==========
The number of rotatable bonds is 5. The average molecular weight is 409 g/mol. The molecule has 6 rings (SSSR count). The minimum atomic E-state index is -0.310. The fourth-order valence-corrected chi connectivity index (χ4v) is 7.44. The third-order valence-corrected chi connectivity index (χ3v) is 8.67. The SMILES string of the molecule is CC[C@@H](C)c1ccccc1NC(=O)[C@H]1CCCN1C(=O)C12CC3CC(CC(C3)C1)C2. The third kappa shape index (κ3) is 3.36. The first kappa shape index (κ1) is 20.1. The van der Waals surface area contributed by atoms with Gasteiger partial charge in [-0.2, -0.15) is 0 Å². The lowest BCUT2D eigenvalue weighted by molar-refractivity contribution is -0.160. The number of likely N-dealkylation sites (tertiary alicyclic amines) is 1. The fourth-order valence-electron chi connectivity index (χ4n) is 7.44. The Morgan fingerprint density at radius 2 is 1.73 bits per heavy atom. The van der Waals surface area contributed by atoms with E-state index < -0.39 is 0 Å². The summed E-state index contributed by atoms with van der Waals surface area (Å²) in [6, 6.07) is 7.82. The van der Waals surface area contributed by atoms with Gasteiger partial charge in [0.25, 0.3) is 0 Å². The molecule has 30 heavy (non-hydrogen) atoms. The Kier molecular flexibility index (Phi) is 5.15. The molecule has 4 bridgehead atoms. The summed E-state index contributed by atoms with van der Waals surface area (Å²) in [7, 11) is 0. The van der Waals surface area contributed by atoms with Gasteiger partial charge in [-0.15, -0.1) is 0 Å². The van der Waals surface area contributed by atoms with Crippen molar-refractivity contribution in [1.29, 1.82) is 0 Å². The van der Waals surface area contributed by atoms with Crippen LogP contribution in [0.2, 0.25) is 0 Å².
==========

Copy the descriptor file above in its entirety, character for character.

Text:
The number of rotatable bonds is 5. The average molecular weight is 409 g/mol. The molecule has 6 rings (SSSR count). The minimum atomic E-state index is -0.310. The fourth-order valence-corrected chi connectivity index (χ4v) is 7.44. The third-order valence-corrected chi connectivity index (χ3v) is 8.67. The SMILES string of the molecule is CC[C@@H](C)c1ccccc1NC(=O)[C@H]1CCCN1C(=O)C12CC3CC(CC(C3)C1)C2. The third kappa shape index (κ3) is 3.36. The first kappa shape index (κ1) is 20.1. The van der Waals surface area contributed by atoms with Gasteiger partial charge in [-0.2, -0.15) is 0 Å². The lowest BCUT2D eigenvalue weighted by molar-refractivity contribution is -0.160. The number of likely N-dealkylation sites (tertiary alicyclic amines) is 1. The fourth-order valence-electron chi connectivity index (χ4n) is 7.44. The Morgan fingerprint density at radius 2 is 1.73 bits per heavy atom. The van der Waals surface area contributed by atoms with E-state index < -0.39 is 0 Å². The summed E-state index contributed by atoms with van der Waals surface area (Å²) in [6, 6.07) is 7.82. The van der Waals surface area contributed by atoms with Gasteiger partial charge in [0.25, 0.3) is 0 Å². The molecule has 30 heavy (non-hydrogen) atoms. The Kier molecular flexibility index (Phi) is 5.15. The molecule has 4 bridgehead atoms. The summed E-state index contributed by atoms with van der Waals surface area (Å²) in [7, 11) is 0. The van der Waals surface area contributed by atoms with Gasteiger partial charge in [-0.15, -0.1) is 0 Å². The van der Waals surface area contributed by atoms with Crippen molar-refractivity contribution in [1.29, 1.82) is 0 Å². The van der Waals surface area contributed by atoms with Crippen LogP contribution in [0.2, 0.25) is 0 Å².